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Roth, Philip

jewish life professor story

(US, 1933– )

Roth was born in Newark, New Jersey. His work has developed from satirical outrages and Kafka-like fantasies to the fictionalizing of post-war American history. He is both a popular and serious novelist, whose consistent themes are Jewishness and masculinity. Roth's debut collection of stories, Goodbye, Columbus (1959), proved controversial, portraying conflicts around traditional values within Jewish families, as in ‘Eli, the Fanatic’, and their accommodation to mainstream America. Portnoy's Complaint (1969) was an international best-seller, and it remains one of the funniest books of its era. It takes the form of Alex Portnoy's fantasies, jokes, and confessions to a psychiatrist about compulsive masturbation and later sexual addictions, originating in his Jewish family life. The comic energy of the satire is still fresh even though its explicitness now seems rather tame. The Professor of Desire (1977) signalled a greater seriousness, as Professor David Kepesh travels to Prague in search of Kafka's grave, meets writers living under Communism, and contemplates his Jewish roots. Roth has also written a series of novels featuring a successful author, Nathan Zuckerman, at various stages of his life. In The Ghost Writer (1979), he stays the night at the home of his mentor E. I. Lonoff, and fantasizes that the student he meets there is the surviving Anne Frank. I Married a Communist (1998) is an absorbing novel about personal and political betrayal, set in the McCarthyite era of blacklisting. It finds Zuckerman as a 65 year old, listening to his former teacher tell the full story of activist Ira Ringold's life and death. The Pulitzer Prize-winning American Pastoral (1997), one of Roth's most brilliant and gripping novels, goes back to the 1960s and places its well-meaning Jewish hero, ‘Swede’ Lvov, at the very centre of everything that was most violent, berserk, and alarming in the politics and society of the time. Also recommended is his 2001 novella The Dying Animal.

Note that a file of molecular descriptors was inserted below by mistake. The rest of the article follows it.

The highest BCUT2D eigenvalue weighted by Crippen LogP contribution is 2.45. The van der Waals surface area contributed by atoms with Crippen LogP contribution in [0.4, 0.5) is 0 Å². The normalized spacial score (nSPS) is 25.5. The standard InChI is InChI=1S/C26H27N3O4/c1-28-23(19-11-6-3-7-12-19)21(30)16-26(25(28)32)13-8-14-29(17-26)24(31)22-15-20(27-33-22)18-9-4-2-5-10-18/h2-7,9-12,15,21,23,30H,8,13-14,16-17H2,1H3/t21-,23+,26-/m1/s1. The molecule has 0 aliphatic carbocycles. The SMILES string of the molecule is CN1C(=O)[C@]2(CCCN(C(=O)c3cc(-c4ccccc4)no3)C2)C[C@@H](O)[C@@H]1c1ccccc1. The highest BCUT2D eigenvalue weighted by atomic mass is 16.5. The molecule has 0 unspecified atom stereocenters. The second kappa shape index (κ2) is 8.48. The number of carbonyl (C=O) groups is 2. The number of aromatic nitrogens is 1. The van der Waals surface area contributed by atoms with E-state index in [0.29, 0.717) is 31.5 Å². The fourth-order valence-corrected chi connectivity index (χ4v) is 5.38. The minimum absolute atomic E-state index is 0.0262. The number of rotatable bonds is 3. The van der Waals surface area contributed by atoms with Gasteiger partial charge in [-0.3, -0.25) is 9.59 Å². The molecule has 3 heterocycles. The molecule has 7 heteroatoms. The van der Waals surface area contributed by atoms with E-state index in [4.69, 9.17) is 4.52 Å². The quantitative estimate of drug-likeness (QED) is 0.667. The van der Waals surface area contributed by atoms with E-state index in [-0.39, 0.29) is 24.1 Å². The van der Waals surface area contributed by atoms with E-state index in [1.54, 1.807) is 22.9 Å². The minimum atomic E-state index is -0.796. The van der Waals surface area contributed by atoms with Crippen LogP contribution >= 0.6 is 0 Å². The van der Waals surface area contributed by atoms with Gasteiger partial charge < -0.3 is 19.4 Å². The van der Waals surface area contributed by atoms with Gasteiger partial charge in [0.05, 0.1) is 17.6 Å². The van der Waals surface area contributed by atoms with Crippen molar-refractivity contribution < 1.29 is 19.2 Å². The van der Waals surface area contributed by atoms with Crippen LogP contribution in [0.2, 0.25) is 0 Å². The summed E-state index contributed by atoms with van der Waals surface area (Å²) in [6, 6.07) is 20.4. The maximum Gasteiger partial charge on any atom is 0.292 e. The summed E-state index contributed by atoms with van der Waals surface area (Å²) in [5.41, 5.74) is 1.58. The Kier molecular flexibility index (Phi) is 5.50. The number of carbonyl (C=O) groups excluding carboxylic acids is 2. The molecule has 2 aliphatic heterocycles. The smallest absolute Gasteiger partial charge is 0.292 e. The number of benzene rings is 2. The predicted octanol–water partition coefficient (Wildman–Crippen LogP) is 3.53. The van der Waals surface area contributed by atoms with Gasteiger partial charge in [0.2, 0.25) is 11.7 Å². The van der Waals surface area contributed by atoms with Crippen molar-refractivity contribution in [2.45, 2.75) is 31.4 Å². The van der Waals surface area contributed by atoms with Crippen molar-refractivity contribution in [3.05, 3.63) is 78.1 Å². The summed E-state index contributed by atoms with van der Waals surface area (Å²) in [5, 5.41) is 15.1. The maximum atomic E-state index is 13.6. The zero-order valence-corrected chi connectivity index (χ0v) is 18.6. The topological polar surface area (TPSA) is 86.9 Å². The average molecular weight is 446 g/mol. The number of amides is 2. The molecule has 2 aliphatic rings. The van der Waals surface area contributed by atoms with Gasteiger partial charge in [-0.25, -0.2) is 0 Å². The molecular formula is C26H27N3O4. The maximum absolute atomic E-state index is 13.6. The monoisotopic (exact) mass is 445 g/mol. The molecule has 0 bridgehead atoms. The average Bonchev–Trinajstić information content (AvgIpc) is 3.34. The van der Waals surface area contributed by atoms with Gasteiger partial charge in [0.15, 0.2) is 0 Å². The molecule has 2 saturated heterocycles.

In The Human Stain (2000) Nathan Zuckerman writes up the story of a light-skinned black professor who has pretended, all his adult life, to be Jewish. Writing at the height of his powers, Roth explores attitudes to race, and, via the story of one fascinatingly complex character, examines the values and morality of 1990s’ America.

Saul Bellow, Mordecai Richler, John Updike  JS/JR

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